I did not expect open disrespect for the office of a bishop from Catholic doctors. I was even more surprised by their arrogance and presumptuousness. They cannot imagine saying to a patient that they have talked to the bishop about this. They say the patient’s response would be: “The bishop! What does he know about this? You are the doctor.”
I know at least a few Catholics who as patients would not react in this way. In the face of the attitude of your authors, one of whom is a priest, I find the decision of the Bishop of Phoenix easier to understand.
Audience Gasps and a Great Pumpkin
“Patrons and Companions,” by James Martin, S.J. (11/7), is one of the best explanations I have read of what makes a saint and why we need them after their death. His tales of the bishop, the gasps of the audience and the Great Pumpkin story show the ridiculous ways in which the church has propagated a false image of sainthood so polished and farcical that it resembles a fairy tale rather than real life. It is refreshing to see an example of how a priest can stand up to a bishop. Behind the humor there is a serious message.
God Plays Favorites?
Stories of saints and miracles, as discussed in “Patrons and Companions” (11/7), confuse me. What are we really to make of the saints beyond seeing them as role models? Why would God favor those who have friends or school children in C.C.D. to pray for them and dismiss the needs of others simply because they do not have that kind of support? Does God play favorites?
Los Angeles, Calif.
Bury Those Talents
The Word column “Unmasking Greed,” by Barbara E. Reid, O.P. (11/7), is a very different way of looking at the parable of the talents. This is encouraging, because the move to the right in both the United States and Canada suggests that government should be more libertarian. Individuals are encouraged to want more money than they need. Those who expect entitlement are going to be disappointed as social systems are destroyed by Conservatives or Republicans, depending on which country you are referring to. The movement for less government and more protection of the rich is a way to defeat the Gospel, which calls on us to love our neighbor as ourselves.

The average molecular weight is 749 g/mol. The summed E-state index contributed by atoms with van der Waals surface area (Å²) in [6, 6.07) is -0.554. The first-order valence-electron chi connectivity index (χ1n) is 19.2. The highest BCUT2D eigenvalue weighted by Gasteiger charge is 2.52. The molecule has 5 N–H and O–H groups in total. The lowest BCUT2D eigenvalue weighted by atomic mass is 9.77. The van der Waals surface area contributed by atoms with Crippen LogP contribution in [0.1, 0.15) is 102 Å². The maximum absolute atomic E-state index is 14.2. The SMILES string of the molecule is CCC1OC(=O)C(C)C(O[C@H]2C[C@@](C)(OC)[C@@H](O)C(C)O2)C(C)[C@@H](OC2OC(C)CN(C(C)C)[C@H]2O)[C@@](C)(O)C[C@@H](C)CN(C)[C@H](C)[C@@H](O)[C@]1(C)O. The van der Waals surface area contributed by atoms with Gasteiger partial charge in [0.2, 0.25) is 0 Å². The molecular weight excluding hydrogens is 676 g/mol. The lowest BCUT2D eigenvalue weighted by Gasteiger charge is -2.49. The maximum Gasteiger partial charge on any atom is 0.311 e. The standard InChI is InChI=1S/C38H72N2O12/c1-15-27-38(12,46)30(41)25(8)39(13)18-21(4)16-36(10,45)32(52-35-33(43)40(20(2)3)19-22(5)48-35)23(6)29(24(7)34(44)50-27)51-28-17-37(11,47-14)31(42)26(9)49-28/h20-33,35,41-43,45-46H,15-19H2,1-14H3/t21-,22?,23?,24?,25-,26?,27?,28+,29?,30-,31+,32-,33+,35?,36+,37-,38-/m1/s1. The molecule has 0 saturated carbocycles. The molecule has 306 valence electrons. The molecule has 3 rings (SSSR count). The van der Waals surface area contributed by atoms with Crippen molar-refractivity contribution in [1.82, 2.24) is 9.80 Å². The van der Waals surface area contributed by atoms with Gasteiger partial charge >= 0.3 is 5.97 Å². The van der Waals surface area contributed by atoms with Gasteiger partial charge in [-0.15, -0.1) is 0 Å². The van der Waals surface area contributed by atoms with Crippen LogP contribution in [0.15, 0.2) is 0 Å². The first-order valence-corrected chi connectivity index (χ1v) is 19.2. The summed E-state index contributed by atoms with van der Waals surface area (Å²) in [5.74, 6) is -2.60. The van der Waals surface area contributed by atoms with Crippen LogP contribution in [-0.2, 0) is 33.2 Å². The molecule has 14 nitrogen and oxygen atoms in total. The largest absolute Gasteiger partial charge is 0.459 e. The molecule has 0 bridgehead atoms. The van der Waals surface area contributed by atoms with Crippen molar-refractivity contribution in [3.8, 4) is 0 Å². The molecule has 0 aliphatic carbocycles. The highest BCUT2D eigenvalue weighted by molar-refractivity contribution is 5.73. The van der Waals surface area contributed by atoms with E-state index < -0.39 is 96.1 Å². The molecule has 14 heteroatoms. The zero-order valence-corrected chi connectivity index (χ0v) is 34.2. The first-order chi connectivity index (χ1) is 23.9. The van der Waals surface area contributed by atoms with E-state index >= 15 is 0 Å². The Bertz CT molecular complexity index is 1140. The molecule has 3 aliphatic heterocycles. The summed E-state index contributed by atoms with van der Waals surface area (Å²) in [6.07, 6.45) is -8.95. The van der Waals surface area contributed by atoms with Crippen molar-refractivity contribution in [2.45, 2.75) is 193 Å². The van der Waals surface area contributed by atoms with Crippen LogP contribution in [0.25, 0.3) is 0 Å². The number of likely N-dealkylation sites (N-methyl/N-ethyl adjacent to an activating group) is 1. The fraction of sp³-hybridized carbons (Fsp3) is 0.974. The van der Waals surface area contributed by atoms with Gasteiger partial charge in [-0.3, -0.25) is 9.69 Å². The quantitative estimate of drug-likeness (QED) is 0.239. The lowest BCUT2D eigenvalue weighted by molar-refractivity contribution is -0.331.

Toronto, Ont., Canada
Your editorial “Conscience in the Mud” (10/31) does not give its sources for the so-called negative view of the United States in the world. Are they the usual suspects who hate because of ideology or envy? Your evaluation of the drones is flawed because you do not accurately perceive the moral circumstances. This is asymmetric, not traditional warfare. The enemy is militant Islam intent on destroying the West and specifically the United States. The enemy relies on host countries like Pakistan. Drones target these enemies and operate within the parameters of Catholic social teaching by limiting damage to combatants and avoiding innocent civilians. Until you see this, your analysis will remain flawed.
Frank C. Tantillo